The protest actions of the Highway Re-route Movement (HRM) have been making the news for many weeks now. Led, or advised, by the redoubtable Wayne Kublalsingh, who seems to fully enjoy the spotlight, the group has attracted not only widespread media coverage but the support of at least one member of the People's Partnership Government, the MSJ.
In spite of all the coverage however, it has been difficult for the interested observer to make an informed judgement as to the validity or otherwise of the demands which are being made by the group. At various times we have heard that the proposed highway route will break up communities and at other times that it will cause increased flooding in those communities. The technical people in the Government have been adamant that the proposed route is the best and that they have taken all the possible problems into account.
I am in no position and do not propose to comment of the actual issues involved in the confrontation between the group and the Government. But, whatever the pros and cons of the arguments involved, the confrontation itself gives us an excellent insight into some of the more fundamental and intractable aspects of our politics and our political system which are well worth exploring.
The first of these has to do with the issue of consultation. A few weeks ago the Government held what they called a consultation in Debe. We all saw that the consultation ended in a fiasco as members of the group shouted down the speakers and effectively disrupted the proceedings.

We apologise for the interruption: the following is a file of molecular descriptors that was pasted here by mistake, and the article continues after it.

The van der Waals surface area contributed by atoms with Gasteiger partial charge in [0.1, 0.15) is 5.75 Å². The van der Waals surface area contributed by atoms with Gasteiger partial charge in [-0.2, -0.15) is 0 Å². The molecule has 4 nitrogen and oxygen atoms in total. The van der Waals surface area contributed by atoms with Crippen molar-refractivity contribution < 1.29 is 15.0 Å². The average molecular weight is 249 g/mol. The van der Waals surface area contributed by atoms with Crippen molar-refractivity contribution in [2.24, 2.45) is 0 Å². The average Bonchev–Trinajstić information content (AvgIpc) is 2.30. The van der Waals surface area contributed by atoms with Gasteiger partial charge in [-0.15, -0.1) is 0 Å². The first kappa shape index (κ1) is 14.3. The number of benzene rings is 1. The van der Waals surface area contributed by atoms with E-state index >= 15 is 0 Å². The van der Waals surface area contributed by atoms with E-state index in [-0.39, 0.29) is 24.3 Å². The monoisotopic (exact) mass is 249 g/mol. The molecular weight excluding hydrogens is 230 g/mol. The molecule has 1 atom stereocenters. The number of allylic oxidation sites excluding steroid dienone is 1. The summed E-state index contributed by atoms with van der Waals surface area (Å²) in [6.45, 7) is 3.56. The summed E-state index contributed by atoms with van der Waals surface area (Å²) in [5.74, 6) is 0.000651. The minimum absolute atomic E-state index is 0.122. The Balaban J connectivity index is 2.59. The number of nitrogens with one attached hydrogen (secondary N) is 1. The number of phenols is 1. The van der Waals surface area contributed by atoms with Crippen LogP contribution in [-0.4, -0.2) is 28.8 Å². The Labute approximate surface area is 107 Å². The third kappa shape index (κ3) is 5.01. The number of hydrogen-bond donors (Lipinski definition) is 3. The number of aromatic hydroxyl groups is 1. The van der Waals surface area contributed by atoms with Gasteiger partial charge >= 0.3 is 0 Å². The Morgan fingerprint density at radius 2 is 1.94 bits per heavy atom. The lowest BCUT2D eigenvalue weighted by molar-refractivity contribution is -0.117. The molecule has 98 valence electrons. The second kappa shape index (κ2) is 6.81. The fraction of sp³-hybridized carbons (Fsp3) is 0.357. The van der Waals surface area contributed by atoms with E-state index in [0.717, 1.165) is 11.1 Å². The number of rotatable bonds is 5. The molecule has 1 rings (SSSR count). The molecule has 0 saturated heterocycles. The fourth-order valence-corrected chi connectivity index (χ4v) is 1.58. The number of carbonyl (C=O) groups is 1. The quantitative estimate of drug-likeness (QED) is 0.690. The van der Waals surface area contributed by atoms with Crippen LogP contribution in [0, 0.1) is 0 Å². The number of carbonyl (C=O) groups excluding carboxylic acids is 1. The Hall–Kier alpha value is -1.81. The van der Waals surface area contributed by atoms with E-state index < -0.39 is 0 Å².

The first point to be made is that it was not a consultation at all. That meeting was essentially an exercise in damage control by the Government. True consultation is not about meeting the people after a project has started and the people have shown their anger.
True consultation is about meeting with the people to get their views before the planning of the project is finalised so that such views could be incorporated in the planning stages of the project or, at the very least, the potential objections of the people could be known and dealt with early on.
It is true that this highway project (not something which I supported) was viewed by the Government as one of its major vehicles for State spending to jumpstart the economy. There was therefore, in their view, some urgency about getting it started.
But in a properly governed system that urgency does not and cannot obviate the need to engage in genuine consultation with the people, particularly those directly affected. That is a key ingredient of governance in a democratic system and the fact that not only this administration but all our previous administrations have so routinely ignored this fundamental requirement of governance is not only one of the critical failures of our political system but a powerful indicator as to the root cause of our problems.
The second issue has to do with the politics of protest. We are by now accustomed and almost inured to the constant explosion of protests on the part of citizens which regularly take place all over the country for all manner of complaints. But protest action is generally the most ineffective form of political action. It can certainly bring media attention to an issue, but beyond that, anger tends to replace argument, irrationality tends to supersede rational discourse and incoherence blocks organisation.